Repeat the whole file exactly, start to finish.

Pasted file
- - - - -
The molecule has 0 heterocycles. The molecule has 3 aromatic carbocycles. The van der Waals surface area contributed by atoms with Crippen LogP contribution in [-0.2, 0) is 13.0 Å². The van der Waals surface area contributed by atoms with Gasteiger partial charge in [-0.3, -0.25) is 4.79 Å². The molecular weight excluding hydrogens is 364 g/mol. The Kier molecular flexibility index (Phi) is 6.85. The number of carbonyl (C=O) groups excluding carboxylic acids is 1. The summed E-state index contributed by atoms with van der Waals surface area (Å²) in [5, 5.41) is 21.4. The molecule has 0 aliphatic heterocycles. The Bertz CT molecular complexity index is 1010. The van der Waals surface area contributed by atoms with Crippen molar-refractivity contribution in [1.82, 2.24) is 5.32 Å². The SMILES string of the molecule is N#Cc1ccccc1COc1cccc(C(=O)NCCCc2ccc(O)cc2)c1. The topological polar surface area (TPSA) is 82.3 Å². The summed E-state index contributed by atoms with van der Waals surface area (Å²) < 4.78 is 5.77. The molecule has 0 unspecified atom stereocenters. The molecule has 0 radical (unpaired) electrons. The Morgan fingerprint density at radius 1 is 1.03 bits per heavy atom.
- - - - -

The molecule has 0 heterocycles. The molecule has 3 aromatic carbocycles. The van der Waals surface area contributed by atoms with Crippen LogP contribution in [-0.2, 0) is 13.0 Å². The van der Waals surface area contributed by atoms with Gasteiger partial charge in [-0.3, -0.25) is 4.79 Å². The molecular weight excluding hydrogens is 364 g/mol. The Kier molecular flexibility index (Phi) is 6.85. The number of carbonyl (C=O) groups excluding carboxylic acids is 1. The summed E-state index contributed by atoms with van der Waals surface area (Å²) in [5, 5.41) is 21.4. The molecule has 0 aliphatic heterocycles. The Bertz CT molecular complexity index is 1010. The van der Waals surface area contributed by atoms with Crippen molar-refractivity contribution in [1.82, 2.24) is 5.32 Å². The SMILES string of the molecule is N#Cc1ccccc1COc1cccc(C(=O)NCCCc2ccc(O)cc2)c1. The topological polar surface area (TPSA) is 82.3 Å². The summed E-state index contributed by atoms with van der Waals surface area (Å²) < 4.78 is 5.77. The molecule has 0 unspecified atom stereocenters. The molecule has 0 radical (unpaired) electrons. The Morgan fingerprint density at radius 1 is 1.03 bits per heavy atom.